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Publication numberUS5414367 A
Publication typeGrant
Application numberUS 08/209,102
Publication dateMay 9, 1995
Filing dateMar 11, 1994
Priority dateMar 15, 1993
Also published asDE4408767A1, DE4408767C2
Publication number08209102, 209102, US 5414367 A, US 5414367A, US-A-5414367, US5414367 A, US5414367A
InventorsKenji Ogawa
Original AssigneeMitsubishi Denki Kabushiki Kaisha
Export CitationBiBTeX, EndNote, RefMan
External Links: USPTO, USPTO Assignment, Espacenet
Apparatus for detecting alcohol concentration in a mixed fuel
US 5414367 A
Abstract
An apparatus for detecting the concentration of alcohol mixed with gasoline or light oil comprises a dielectric constant detection device for providing a resonance frequency corresponding to the dielectric constant of the mixed fuel; a device for detecting the resonance frequency provided by the dielectric constant detection device so as to output a first frequency signal having the same frequency as the resonance frequency; a frequency divider which divides the first frequency signal by a variable factor; a fuel temperature detector which outputs a second frequency signal representing the detected temperature; and a dividing factor decision device for determining the frequency dividing factor based on the first and second frequency signals. The alcohol concentration is determined by the output frequency of the frequency divider.
Claims(4)
What is claimed is:
1. An apparatus for detecting the concentration of alcohol in a mixed fuel in which an arbitrary content of alcohol is mixed with gasoline or tight oil, said apparatus comprising:
dielectric constant detection means for providing a resonance frequency corresponding to the dielectric constant of alcohol-mixed fuel whose alcohol concentration is to be detected;
resonance frequency detection means which detects said resonance frequency provided by said dielectric constant detection means so as to provide a first frequency output signal having the same frequency as said resonance frequency;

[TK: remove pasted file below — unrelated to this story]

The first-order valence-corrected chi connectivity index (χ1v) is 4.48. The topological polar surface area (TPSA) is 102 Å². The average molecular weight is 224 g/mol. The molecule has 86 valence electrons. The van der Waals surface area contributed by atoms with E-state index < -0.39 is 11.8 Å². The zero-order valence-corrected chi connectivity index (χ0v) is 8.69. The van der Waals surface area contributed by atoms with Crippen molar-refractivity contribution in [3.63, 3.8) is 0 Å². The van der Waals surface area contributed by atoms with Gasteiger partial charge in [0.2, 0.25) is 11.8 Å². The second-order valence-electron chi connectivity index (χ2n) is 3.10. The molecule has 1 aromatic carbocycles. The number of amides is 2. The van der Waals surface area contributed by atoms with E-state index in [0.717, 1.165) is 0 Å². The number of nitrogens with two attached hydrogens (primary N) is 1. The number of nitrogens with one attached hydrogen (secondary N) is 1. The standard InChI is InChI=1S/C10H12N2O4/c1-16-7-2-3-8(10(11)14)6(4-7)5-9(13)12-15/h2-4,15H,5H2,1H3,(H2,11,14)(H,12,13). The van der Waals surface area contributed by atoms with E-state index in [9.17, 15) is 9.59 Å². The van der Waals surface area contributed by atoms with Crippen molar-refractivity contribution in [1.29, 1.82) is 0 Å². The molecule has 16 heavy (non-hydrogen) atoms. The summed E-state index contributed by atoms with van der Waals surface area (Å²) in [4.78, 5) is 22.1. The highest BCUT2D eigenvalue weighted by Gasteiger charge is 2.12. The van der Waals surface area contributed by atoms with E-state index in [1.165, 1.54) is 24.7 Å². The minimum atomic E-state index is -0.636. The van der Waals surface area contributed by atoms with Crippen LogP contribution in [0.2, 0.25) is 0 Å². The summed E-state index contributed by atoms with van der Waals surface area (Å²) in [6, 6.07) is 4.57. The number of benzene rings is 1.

a frequency divider which divides said first frequency output signal provided by said resonance frequency detection means by a variable frequency dividing factor;
fuel temperature detection means which detects the temperature of said alcohol-mixed fuel so as to provide a second frequency output signal representing said temperature; and
dividing factor decision means for determining said frequency dividing factor based on said first frequency output signal provided by said resonance frequency detection means and said second frequency output signal provided by said fuel temperature detection means;
wherein the alcohol concentration is determined by the output frequency of said frequency divider.
2. An apparatus for detecting the concentration of alcohol as claimed in claim 1, wherein said dividing factor decision means comprises:
a reference oscillator for outputting a counter reset signal and a latch trigger signal at each predetermined timing;
a first counter which counts said first frequency output signal provided by said resonance frequency detection means for a time period determined by said predetermined timing according to said counter reset signal provided by said reference oscillator to output a frequency count signal;
a second counter which counts said second frequency output signal provided by said fuel temperature detection means for a time period determined by said predetermined timing according to said counter reset signal provided by said reference oscillator to output a temperature count signal;
a latch circuit which responds to the latch trigger signal provided by said reference oscillator to hold said frequency count signal and said temperature count signal provided by said first and second counters, respectively, for a time period determined by said predetermined timing; and